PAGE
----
The savviest budget travelers are ruthless in their quest for value, searching for fare sales and squeezing every last freebie out of loyalty programs. So why is it that once we're actually at a destination, we're so quick to pay the full amount advertised on a price tag? The price is the price is the price—or is it? Market-research firm America's Research Group estimates that consumers who haggle are successful 80 percent of the time, and not just in foreign markets. Winning tactics, like the ones we outline below, can be just as useful in department stores or souvenir shops. To help you up your odds of scoring a bargain, we sourced advice from six people who make a living haggling, including a hostage negotiator, a furniture buyer, and a hotelier. You might be surprised by how much money a few choice words—in just the right order—can save you.
"That looks interesting"
It doesn't matter if the item is the perfect gift for your fiancé or the dreamiest necklace you've ever seen. Curb your enthusiasm by using the adjective interesting, which casually denotes interest, while still indicating some detachment. "Once a vendor sees how much you like something, game over: there's no more bargaining," says Kimberley Yant-Dominguez, a furniture buyer and merchandise manager for World Market, a chain that specializes in international furniture and home accents with more than 260 outlets nationwide. In her 12 years of experience as a buyer in places such India, Hong Kong, and Italy, Yant-Dominguez's best advice is to remain reserved: "Make them sell to you."
"May I speak to the manager?"
In settings where you wouldn't ordinarily expect to haggle, like in small boutiques, department stores, or electronics shops, it's important to find the staff person who has enough authority to bend the rules. Then try to speak to him or her out of earshot of other customers. Busy salespeople will be more likely to budge on prices if they don't fear having to do so for the 15 others who overhear your requests, says Greg Daugherty, who, as the executive editor of Consumer Reports, specializes in arming consumers with the information they need to get the best price. Daugherty suggests taking timing into account—salespeople generally have more time to talk during morning or evening hours, and near the end of the month when they may be trying to meet quotas. "In this economy, stores have heard everything," he says. "You're not going to be the first person to ask for a discount."
"Can you help me on this?"
Don't give the impression that the sale is all about you, says Frank Acuff, author of How to Negotiate Anything With Anyone Anywhere Around the World. "Shrinking your ego by asking for help—people will respond to that," he says. "It's not 'I can't afford that' or 'I need a lower price.' And above all, never start with 'I want to negotiate.'" Acuff advises striking a friendly tone from the beginning to establish the haggling as more of a conversation than a transaction. Greet the seller like a friend, ask about his or her day, compliment the shop. "People may think it's naïve, but establishing a rapport at the beginning allows you to be firm without seeming bullheaded once things get heated," Acuff explains.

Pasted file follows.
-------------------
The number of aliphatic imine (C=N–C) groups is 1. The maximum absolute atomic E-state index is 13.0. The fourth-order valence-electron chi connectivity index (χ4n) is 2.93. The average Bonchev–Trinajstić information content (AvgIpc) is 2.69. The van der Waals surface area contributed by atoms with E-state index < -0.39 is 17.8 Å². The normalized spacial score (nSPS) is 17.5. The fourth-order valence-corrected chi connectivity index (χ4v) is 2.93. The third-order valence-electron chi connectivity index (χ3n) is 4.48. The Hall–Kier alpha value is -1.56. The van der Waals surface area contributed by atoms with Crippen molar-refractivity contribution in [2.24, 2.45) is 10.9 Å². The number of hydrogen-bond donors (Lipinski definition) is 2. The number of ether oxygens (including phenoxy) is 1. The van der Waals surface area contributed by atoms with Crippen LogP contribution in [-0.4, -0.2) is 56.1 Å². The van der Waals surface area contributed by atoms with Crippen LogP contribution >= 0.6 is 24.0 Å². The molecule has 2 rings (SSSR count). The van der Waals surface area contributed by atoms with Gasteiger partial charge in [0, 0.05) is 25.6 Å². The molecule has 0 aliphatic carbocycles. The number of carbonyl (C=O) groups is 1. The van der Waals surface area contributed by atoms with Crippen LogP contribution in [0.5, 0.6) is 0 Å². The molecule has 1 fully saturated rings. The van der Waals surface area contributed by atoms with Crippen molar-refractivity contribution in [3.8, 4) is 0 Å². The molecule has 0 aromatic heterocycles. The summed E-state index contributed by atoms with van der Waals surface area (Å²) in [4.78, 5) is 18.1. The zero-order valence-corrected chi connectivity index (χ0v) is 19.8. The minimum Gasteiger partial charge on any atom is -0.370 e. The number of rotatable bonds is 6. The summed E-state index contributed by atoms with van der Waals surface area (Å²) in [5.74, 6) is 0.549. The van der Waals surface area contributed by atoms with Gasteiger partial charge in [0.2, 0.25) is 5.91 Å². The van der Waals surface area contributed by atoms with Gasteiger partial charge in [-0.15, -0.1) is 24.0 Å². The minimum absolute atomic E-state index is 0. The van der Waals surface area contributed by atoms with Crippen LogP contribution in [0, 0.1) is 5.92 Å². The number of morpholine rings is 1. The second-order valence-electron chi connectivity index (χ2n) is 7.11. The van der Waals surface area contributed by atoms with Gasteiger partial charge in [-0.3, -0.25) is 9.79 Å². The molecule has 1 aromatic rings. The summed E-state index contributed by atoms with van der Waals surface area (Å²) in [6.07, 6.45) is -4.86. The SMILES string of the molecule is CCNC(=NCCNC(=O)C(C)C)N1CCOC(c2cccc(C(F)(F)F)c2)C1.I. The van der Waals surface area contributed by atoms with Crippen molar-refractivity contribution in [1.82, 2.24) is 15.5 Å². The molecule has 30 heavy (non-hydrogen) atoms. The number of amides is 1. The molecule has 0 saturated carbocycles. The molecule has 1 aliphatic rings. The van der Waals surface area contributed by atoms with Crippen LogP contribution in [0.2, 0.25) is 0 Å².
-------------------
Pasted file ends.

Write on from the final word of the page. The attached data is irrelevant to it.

Sometimes the most effective thing to say is nothing at all. Professional negotiator Allan Stark, whose company Negotiate4U helps consumers haggle for lower prices on everything from cell phone bills to car insurance, recommends a few simple rules. No. 1: He who talks first loses. "When you reach an impasse, don't say anything—just listen," he advises. The person you're negotiating with will often make a concession just to end the uncomfortable silence. Stark also suggests asking lots of questions. "If someone says, 'How much do you want to pay for this?' respond with, 'How much do you think it's worth?'" he says. That kind of verbal tennis forces the seller to define his or her terms, putting you in a more educated bargaining position.
"Thanks so much for helping me. I'm sorry that we couldn't get together on this"
As a former hostage negotiator and author of You Can Negotiate Anything, Herb Cohen knows how to make the best of a bad situation. He channels Kenny Rogers in advising travelers to "know when to hold 'em, when to fold 'em, and when to walk away." Cohen suggests saying, "Thanks so much for helping me. I'm sorry that we couldn't get together on this." Calling attention to the good-humored time spent together on the negotiation might soften up a seller and result in a price reduction. Cohen also says that vacationers have an advantage because time is on their side. Being able to negotiate at leisure forces the seller to invest more time in the relationship. Cohen adds, the more energy spent in pursuit of something, the harder it is to give it up.
"Let me give you my phone number"
Imagine that you've fallen in love with a vintage-cut-glass chandelier at a Parisian flea market, but the seller really can't meet you on price. Love it and leave it? Nope. Alex Calderwood, co-owner of the Ace Hotel chain, who has traveled from L.A. to Brooklyn to source objects for the four properties, says you should always leave your number behind. "A lot of times it's easier for sellers to off-load items for less than they'd like at the end of the day instead of having to pack everything back up, transport it home, and store it," he notes. That means late afternoons at flea markets can often be a bargain bonanza. If you don't get the price you want at the end of the day, there may still be hope. Sure enough, Calderwood says he's been contacted after the fact by sellers who had a change of heart.
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